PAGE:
Friday, May 27, 2011

Economic stress expands

My friend, Jeremy Gregg, Executive Director of the PLAN Fund here in Dallas, reminded me of a Dallas Morning News report that the "average Dallas poor family" spends $800 annually on check cashing and payday lending.  Based on the report below, I expect many other families are forced to use the incredibly expensive financial services as well.  It was a big win on Wednesday when, thanks to the efforts of CitySquare and our partners, the Dallas City Council approved new zoning regulations as a means of beginning to regulate payday lending operations in Dallas.  Read the report and tell me what you think.

Nearly Half of Americans Are ‘Financially Fragile’
May 23, 2011, 2:22 PM ET

Nearly half of Americans say that they definitely or probably couldn’t come up with $2,000 in 30 days, according to new research, raising concerns about the financial fragility of many households.

Many Americans aren’t able to cope with an unexpected bill.  In a paper published by the National Bureau of Economic Research, Annamaria Lusardi of the George Washington School of Business, Daniel J. Schneider of Princeton University and Peter Tufano of Harvard Business School used data from the 2009 TNS Global Economic Crisis survey to document widespread financial weakness in the U.S. and other countries.

The survey asked a simple question, “If you were to face a $2,000 unexpected expense in the next month, how would you get the funds you need?” In the U.S., 24.9% of respondents reported being certainly able, 25.1% probably able, 22.2% probably unable and 27.9% certainly unable. The $2,000 figure “reflects the order of magnitude of the cost of an unanticipated major car repair, a large copayment on a medical expense, legal expenses, or a home repair,” the authors write. On a more concrete basis, the authors cite $2,000 as the cost of an auto transmission replacement and research that reported low-income families claim to need about $1500 in savings for emergencies.

Financial fragility isn’t limited to low-income groups. “Households with socioeconomic markers of vulnerability (income, wealth, wealth losses, education, women, families with children) are more likely to be financially fragile, and substantially more so,” the authors write. “The more surprising finding is that a material fraction of seemingly ‘middle class’ Americans also judge themselves to be financially fragile, reflecting either a substantially weaker financial position than one would expect, or a very high level of anxiety or pessimism. Both are important in terms of behavior and for public policy.”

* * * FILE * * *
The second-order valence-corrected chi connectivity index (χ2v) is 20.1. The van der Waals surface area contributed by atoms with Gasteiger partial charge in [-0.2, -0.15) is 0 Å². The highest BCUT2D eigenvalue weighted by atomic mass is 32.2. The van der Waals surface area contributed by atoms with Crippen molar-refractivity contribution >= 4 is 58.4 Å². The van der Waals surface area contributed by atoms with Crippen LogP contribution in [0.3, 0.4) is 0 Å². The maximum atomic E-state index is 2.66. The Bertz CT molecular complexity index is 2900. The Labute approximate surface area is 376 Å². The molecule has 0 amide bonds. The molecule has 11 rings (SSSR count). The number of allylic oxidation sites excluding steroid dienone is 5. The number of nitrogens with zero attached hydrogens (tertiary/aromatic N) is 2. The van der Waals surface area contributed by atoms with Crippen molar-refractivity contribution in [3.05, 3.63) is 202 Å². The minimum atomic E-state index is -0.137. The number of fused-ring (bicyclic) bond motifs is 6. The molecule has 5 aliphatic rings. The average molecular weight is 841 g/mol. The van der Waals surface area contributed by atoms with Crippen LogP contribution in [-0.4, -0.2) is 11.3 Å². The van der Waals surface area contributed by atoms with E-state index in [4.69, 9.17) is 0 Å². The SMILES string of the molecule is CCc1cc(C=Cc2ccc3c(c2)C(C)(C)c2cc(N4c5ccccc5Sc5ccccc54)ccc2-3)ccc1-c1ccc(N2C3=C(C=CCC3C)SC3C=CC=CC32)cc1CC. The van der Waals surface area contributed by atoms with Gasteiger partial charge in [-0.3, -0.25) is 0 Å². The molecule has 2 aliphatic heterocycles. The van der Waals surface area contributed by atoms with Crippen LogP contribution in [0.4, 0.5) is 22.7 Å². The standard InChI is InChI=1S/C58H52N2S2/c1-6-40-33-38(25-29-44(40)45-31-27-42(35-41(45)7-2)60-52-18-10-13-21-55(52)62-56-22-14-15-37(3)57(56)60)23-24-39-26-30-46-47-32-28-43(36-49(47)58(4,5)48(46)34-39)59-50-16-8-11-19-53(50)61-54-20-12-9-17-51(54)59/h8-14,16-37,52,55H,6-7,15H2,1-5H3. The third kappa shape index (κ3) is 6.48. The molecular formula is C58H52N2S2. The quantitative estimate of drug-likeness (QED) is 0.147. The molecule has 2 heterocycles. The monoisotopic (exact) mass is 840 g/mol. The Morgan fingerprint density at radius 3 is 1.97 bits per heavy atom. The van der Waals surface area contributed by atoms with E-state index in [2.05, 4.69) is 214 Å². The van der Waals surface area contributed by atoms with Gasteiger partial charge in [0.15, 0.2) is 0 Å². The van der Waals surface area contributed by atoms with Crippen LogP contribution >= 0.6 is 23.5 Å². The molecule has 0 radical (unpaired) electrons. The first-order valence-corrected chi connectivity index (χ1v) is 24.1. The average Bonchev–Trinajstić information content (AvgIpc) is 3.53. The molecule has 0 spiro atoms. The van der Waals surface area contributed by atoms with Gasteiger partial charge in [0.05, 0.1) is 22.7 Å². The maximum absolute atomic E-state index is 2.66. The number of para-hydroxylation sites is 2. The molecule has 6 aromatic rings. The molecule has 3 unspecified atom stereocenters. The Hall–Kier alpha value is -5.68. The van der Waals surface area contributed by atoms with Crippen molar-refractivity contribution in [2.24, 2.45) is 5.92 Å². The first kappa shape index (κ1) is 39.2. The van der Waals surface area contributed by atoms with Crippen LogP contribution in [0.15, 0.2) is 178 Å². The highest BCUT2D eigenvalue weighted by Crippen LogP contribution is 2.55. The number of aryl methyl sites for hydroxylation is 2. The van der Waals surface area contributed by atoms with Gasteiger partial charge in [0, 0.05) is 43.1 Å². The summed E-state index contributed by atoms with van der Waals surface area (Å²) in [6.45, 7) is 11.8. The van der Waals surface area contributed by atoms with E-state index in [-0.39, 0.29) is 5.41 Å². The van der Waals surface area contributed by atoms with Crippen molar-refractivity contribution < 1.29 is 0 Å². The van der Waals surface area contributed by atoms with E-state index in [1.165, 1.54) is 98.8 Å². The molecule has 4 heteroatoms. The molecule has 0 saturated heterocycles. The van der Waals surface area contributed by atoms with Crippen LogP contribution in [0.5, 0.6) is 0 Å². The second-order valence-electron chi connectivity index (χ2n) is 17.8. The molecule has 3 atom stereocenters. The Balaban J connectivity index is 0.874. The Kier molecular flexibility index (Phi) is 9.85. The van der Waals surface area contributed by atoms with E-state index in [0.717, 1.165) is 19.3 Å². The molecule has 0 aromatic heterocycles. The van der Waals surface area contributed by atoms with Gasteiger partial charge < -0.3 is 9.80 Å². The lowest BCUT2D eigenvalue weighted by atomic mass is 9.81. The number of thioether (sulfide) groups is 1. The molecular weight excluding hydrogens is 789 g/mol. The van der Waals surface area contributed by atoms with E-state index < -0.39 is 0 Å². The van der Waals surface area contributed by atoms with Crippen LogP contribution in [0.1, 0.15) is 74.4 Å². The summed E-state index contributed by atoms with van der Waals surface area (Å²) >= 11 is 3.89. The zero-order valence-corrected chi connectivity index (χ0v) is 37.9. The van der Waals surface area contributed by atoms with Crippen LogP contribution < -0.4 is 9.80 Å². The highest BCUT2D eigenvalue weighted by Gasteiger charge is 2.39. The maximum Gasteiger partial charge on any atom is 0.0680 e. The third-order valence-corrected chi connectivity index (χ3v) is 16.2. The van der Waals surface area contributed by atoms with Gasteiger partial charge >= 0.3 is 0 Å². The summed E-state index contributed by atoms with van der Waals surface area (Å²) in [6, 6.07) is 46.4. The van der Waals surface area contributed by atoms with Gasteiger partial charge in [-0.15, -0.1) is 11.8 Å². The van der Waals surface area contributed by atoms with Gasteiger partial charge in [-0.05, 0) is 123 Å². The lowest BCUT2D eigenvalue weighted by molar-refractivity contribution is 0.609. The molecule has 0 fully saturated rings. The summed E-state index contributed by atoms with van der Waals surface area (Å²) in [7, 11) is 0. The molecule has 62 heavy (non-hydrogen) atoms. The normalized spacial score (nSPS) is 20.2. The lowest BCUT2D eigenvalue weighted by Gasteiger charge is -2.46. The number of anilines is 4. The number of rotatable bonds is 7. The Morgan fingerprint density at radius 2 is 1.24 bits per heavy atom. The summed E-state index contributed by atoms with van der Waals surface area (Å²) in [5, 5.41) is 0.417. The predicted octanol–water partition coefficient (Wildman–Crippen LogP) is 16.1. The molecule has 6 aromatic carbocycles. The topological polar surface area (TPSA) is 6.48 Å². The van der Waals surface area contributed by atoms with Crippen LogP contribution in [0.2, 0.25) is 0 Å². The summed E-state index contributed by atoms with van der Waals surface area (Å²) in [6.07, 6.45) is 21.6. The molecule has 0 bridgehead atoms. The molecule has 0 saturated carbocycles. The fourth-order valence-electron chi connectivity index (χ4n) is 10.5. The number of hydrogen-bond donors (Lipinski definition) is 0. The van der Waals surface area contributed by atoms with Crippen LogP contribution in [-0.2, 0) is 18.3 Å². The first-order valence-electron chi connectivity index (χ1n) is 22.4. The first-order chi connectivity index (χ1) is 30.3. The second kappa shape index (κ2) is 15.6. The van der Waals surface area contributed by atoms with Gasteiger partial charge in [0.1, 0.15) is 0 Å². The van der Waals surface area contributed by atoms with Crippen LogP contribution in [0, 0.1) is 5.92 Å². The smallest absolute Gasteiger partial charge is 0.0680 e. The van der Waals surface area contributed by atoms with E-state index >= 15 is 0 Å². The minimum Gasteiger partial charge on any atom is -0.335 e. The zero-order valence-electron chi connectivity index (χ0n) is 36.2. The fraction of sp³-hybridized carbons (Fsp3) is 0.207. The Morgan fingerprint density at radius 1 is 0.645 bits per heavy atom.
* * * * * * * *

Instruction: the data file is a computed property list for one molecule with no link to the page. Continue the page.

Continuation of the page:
Lusardi, Schneider and Tufano also looked at the ways in which people coped with an unexpected expense. Most would use multiple methods ranging from dipping into savings, asking for help from family and friends, using loans or credits cards, taking out payday loans or selling possessions. “Taken together with those who would pawn their possessions, sell their home, or take out a payday loan, 25.7% of respondents who were asked about coping methods (equal to 18.6% of all respondents) would come up with the funds for an emergency by resorting to what might be seen as extreme measures,” the authors write. “Along with the 27.9% of respondents who report that they could certainly not cope with an emergency, this suggests that approximately 46.5% of all respondents are living very close to the financial edge.”

Meanwhile, Lusardi, Schneider and Tufano also looked at how different countries compare. They consulted with local partners to set the number used in local currency at a comparable level. “Perceived capacity to cope with an emergency is lowest in the U.S., U.K. and Germany, all countries in which 50% of households or more would probably or certainly be unable to come up with the emergency funds,” the authors wrote. “France and Portugal occupy an intermediate position; 46% of respondents in Portugal would certainly or probably be unable to come up with the funds as would 37% of those in France. The highest levels of coping capacity are found in Canada (28% certainly or probably unable), Netherlands (27.9%), and Italy (20%).”


Anonymous said...

What a great blog. I love class warfare!

Jeremy Gregg said...

What class is there in a war that does not promote the welfare of the least and lowest among us? What higher calling could we have than to lift our neighbors above the waves of poverty, above the crushing weight of debt onto islands of opportunity? And then, from such vantage, what man could behold the stars God crafted to guide us and do anything other than reach his hand back down under the tide to lift his brother?

Thank you, Larry and CitySquare, for fueling the light atop the hill.


Anonymous said...

The article points out a real problem. So many simply can't handle any extra financial stress since their finances are already stretched so thin. Lower middle class can become poor all too quickly.

Anon 12:14: how you get 'class warfare' out of a simple statement of facts (...this is what the poll shows ...) is beyond me. You have some strongly tinted ideological glasses on.


Anonymous said...

Immediately upon reading his post, I considered teasing Jeremy for appearing to be a frustrated poet. But just before posting decided to check his bio and found out he is a frustrated poet!

Anonymous said...


I had to pick myself off the floor laughing!

Anonymous said...

Jeremy, the best calling for our neighbors is
"keep your cotton picking hands out of my pocket-
Take your junk to the pawn shop and hock it"